The year was 1999, and the cinematic excellence was in full swing. It was a year that produced such film classics as Eyes Wide Shut, American Beauty, and The Virgin Suicides among others. It was also the year one gay film became a timeless classic.
Directed by Jim Fall, Trick was a film about a young composer named Gabriel (Christian Campbell) and his chance encounter with a go-go boy named Mark (JP Pitoc) in New York City. Desparately searching for a place to hook up, they encounter obstacles in the form of Gabriel's best friend, Katherine (Tori Spelling) and a drag queen (Coco Peru) who allegedly had her own unfortunate hookup with Mark. Although they don't find a place to be alone, their night ends on a hopeful, yet hopelessly romantic note that leaves audiences wondering what happens next.
Gay media recently went into a frenzy when Fall announced that a sequel to the beloved gay classic is in the works, just in time for the original film's 20th anniversary. It catches up with Mark, Gabriel, Katherine, and Coco 20 years later in Los Angeles. Although the characters might not be where the audience imagined all these years later, it seems to be an interesting plot in the romantic vein of the original.
Fall and the original cast reunited Friday night at the Los Angeles LGBT Center for a reading of the new script, produced by Milton Ventures Media and Alan Koenigsberg. It was a reunion for the ages and the dawn of a new era as one generation of gay film meets the new. We caught up with Fall to chat about Trick's legacy and what's in store for the sequel.
How did the reading go?
The reading went amazingly well. It was the first time I ever heard it read out loud. I was blessed to have this amazing cast, with most of the original cast; Tori, JP, Christian, Steve Hayes. And Brad Beyer was supposed to be here. The joke is that Brad and Tori’s characters ended up getting married, Gabriel’s dog of a roommate. And we wouldn’t be here if it wasn’t for Alan Koenigsberg, he produced this whole thing. I was so happy to see my Trick family back together again.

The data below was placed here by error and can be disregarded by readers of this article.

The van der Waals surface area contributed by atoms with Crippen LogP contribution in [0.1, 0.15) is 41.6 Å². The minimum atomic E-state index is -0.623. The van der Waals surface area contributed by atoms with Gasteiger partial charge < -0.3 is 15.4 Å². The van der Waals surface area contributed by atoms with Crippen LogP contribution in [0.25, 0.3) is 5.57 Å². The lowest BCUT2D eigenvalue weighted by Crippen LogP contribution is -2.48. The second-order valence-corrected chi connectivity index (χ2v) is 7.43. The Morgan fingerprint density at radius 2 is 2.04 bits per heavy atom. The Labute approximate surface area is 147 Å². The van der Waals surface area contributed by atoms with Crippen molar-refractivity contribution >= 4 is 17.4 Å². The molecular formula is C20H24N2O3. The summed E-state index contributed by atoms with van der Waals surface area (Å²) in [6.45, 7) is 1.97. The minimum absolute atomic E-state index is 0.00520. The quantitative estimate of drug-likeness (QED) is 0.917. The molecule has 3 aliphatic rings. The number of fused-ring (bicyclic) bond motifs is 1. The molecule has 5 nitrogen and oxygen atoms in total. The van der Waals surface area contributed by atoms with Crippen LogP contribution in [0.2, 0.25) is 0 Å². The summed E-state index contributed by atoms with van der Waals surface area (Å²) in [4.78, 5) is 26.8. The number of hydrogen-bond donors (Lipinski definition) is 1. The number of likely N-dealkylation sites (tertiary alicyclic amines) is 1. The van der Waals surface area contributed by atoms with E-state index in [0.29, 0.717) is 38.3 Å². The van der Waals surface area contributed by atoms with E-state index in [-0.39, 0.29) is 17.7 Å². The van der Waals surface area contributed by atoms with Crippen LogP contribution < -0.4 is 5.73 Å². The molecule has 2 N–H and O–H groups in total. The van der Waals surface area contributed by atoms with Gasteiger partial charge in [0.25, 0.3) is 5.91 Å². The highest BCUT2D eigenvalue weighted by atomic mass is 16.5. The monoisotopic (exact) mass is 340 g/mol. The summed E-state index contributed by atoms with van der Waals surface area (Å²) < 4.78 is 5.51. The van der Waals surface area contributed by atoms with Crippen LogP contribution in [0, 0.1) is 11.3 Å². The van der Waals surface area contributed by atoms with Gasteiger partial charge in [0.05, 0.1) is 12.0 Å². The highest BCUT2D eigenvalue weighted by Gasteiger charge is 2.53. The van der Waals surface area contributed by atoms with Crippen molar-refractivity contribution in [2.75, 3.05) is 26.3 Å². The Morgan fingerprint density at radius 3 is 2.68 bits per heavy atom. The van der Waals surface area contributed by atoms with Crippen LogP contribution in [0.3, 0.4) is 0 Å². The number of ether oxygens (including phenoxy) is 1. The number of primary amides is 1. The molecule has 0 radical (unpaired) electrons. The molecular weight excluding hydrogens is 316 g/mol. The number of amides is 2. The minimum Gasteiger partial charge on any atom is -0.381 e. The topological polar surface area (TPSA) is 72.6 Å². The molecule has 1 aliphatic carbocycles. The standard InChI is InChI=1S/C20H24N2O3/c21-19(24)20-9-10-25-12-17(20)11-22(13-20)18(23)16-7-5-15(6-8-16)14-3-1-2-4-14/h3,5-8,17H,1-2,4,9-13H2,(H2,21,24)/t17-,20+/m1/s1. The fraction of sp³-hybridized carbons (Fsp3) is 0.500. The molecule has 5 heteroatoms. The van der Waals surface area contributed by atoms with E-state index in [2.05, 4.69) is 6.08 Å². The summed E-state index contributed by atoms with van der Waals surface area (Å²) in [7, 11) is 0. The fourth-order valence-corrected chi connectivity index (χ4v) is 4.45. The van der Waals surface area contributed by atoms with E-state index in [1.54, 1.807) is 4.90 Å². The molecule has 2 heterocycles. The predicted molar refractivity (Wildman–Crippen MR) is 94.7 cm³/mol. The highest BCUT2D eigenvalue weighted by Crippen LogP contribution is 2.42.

What made you want to revisit this and make a sequel?
I didn’t for a really long time because I just didn’t want to touch the movie. I thought it was lovely the way it was. But after going on almost 20 years now, so much has changed. And when I ran into JP and Christian, they all looked so good. I was like, you know, this would be great if that hadn’t gotten together and had met as 44-year-olds. And I wanted to write a story that emotionally tracked from the first movie, where you think they’re going to get together. But this movie, if you watch them back to back, it will emotionally track. This is the movie where they kind of actually fall in love, whereas the first movie, they fell in lust.
Kinda like Before Sunset?
Right. It was only one night, whereas this is two weeks over a year, really. It is more time. So, maybe because I’m 20 years older now, I wanted to make a movie about adults and not kids. Not really kids, but you know what I mean.
What was it like making a gay movie in 1999 with an actual happy ending?
That was one of the reasons I wanted to make it. I just felt like there were so many wonderful movies about AIDS or coming out or sadness. But it was that time when people were living longer. The AIDS cocktail had come out, and people weren’t dying as fast. I think there was an upswing in joy, in general. So, I wanted to tell a simple human story where being gay wasn’t really the point. It was a human story.
Do you get a lot of fans reciting Coco Peru’s monologue to you?
Yes! And it’s amazing but it’s also a little scary, because I want to make another movie that people will love. I mean, in a weird way, the bar has been set kind of high, unbeknownst to me. I just made a movie that I loved 20 years ago, that I wanted to see. But now it’s like, crap! People love it so much that I don’t want to make something that’s going to disappoint them. But in there, the audience was so great, laughing at everything. Ok, good! Maybe I’ve written something that’s a good follow-up that’s worthy. I think I’ve written a worthy sequel.
Would you say “Enter You” or “Como Te Gusta Mi Pinga?” has become a more popular song?
That’s a very hard question. Probably “Enter You” because it sticks so hard in your brain. It’s kind of what I make fun of in this script, because “Enter You” actually plays a role in this movie too. The song is reprised. But “Como Te Gusta Mi Pinga?” is just hilarious.